One of the features of science is that there is always a tension going on. We have standard paradigms that most scientists work within but on occasion a new result will turn up that seems to be violate the boundaries of that paradigm. What does one do then? Reject the paradigm and its associated underlying theory? Seasoned scientists know not to do that because throwing out a paradigm is not something to be undertaken lightly since good theories are hard to come by. What they do is treat the discrepant event as an anomaly meriting further study.
The community as a whole then falls into three camps: one group tries to see if the anomaly can be brought back into conformity with the paradigm by new experiments/observations and theoretical calculations. A second group takes more seriously the possibility that this might be a real effect that requires a new paradigm to accommodate and looks to see if they can find one that fits the bill. The third group, the largest by far, consists of those who are not working in that field and are thus not using that paradigm but are aware of the existence of the anomaly. They watch with interest from the sidelines to see how things fall out.
An example of this is what happened recently with the reported observation of a galaxy that did not seem to have any dark matter at all. Dark matter is the dominant paradigm in astrophysics at the moment, in which it is believed that all galaxies are immersed in a halo of this matter whose effects are seen by the gravitational forces exerted by it. The key problem is that there has been no direct detection of dark matter so its existence has not been confirmed. Hence the report of galaxy that is free of any dark matter opened up the possibility that the dark matter paradigm might be wrong.
But new analyses of data found that the anomaly can be explained away because the problematic galaxy is actually closer than had been previously thought and this removes the anomaly.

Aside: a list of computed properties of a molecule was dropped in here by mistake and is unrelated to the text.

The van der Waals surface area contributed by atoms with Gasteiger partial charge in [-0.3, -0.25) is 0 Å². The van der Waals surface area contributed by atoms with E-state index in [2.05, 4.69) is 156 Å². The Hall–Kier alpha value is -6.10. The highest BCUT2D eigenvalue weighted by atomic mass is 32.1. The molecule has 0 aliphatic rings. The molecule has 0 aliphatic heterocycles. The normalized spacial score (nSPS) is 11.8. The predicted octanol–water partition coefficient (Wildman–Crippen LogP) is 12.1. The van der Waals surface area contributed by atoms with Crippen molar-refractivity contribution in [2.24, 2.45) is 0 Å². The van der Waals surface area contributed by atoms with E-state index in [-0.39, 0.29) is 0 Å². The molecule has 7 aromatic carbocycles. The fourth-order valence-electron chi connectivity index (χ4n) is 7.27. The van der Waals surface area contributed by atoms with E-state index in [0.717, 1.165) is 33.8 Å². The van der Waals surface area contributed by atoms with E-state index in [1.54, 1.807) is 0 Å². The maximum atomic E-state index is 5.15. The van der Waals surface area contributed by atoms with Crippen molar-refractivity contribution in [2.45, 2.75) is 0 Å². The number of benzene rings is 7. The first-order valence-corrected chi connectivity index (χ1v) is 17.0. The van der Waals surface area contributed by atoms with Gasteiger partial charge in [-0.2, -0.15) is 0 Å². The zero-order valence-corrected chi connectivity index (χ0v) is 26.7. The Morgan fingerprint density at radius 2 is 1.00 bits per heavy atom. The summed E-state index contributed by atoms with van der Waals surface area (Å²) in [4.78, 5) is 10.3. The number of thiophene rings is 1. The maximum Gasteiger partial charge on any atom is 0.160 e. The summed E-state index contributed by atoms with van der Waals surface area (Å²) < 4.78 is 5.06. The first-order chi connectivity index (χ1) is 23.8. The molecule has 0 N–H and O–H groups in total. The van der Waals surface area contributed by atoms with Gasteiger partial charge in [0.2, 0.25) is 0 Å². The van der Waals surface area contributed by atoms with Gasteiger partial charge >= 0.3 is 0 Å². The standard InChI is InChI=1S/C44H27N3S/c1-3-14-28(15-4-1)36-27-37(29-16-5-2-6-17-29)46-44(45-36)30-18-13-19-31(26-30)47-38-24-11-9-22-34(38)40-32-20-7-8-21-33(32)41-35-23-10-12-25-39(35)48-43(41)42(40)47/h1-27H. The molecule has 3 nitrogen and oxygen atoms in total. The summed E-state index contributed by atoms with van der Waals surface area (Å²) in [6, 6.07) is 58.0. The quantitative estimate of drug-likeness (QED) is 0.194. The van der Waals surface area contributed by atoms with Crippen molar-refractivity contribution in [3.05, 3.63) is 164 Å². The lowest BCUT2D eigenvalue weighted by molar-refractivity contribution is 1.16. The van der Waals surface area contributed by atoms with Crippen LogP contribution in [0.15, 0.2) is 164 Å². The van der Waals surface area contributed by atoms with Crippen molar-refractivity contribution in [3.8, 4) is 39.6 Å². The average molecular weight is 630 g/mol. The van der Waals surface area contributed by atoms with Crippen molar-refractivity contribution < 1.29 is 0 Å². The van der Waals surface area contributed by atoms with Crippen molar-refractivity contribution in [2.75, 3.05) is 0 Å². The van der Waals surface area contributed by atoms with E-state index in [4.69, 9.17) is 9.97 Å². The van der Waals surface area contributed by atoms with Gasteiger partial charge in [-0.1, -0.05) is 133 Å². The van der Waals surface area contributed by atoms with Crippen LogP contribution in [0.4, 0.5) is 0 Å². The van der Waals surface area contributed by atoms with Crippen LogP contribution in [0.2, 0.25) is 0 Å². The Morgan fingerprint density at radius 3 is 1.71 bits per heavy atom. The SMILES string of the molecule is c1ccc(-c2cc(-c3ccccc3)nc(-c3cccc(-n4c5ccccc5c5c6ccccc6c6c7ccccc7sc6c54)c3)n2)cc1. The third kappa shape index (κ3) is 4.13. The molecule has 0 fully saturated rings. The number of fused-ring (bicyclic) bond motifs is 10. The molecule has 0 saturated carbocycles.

So an international team of researchers led by the Instituto de Astrofísica de Canarias (IAC) decided to take a closer look. And they found that all the anomalous measurements in the previous research that pointed to an absence of dark matter were reliant on the distance to the galaxy – 64 million light-years away.
This gave them something to work with. Using five separate methods, including photometry from the Hubble Space Telescope and the Gemini Observatory, they recalculated the distance to NGC1052-DF2.
Each method turned up the same result – NGC1052-DF2 is much closer than 64 million light-years away. According to the team’s multiple calculations, a more accurate distance would be around 42 million light-years.
Based on this new distance, the mass of the galaxy is about half of what it was thought to be previously – and the mass of the stars is only about a quarter of what previous analysis suggested.
So, not only does the galaxy itself have less mass, but the proportion of normal matter within that mass is smaller. This implies that the rest must be made up of – you guessed it – dark matter.
This does not end the story. Single experiments rarely do in science. Groups will investigate further to see if they can find further corroborating evidence for either position until finally everyone moves on to other things and the consensus view is filed under the ‘solved’ category.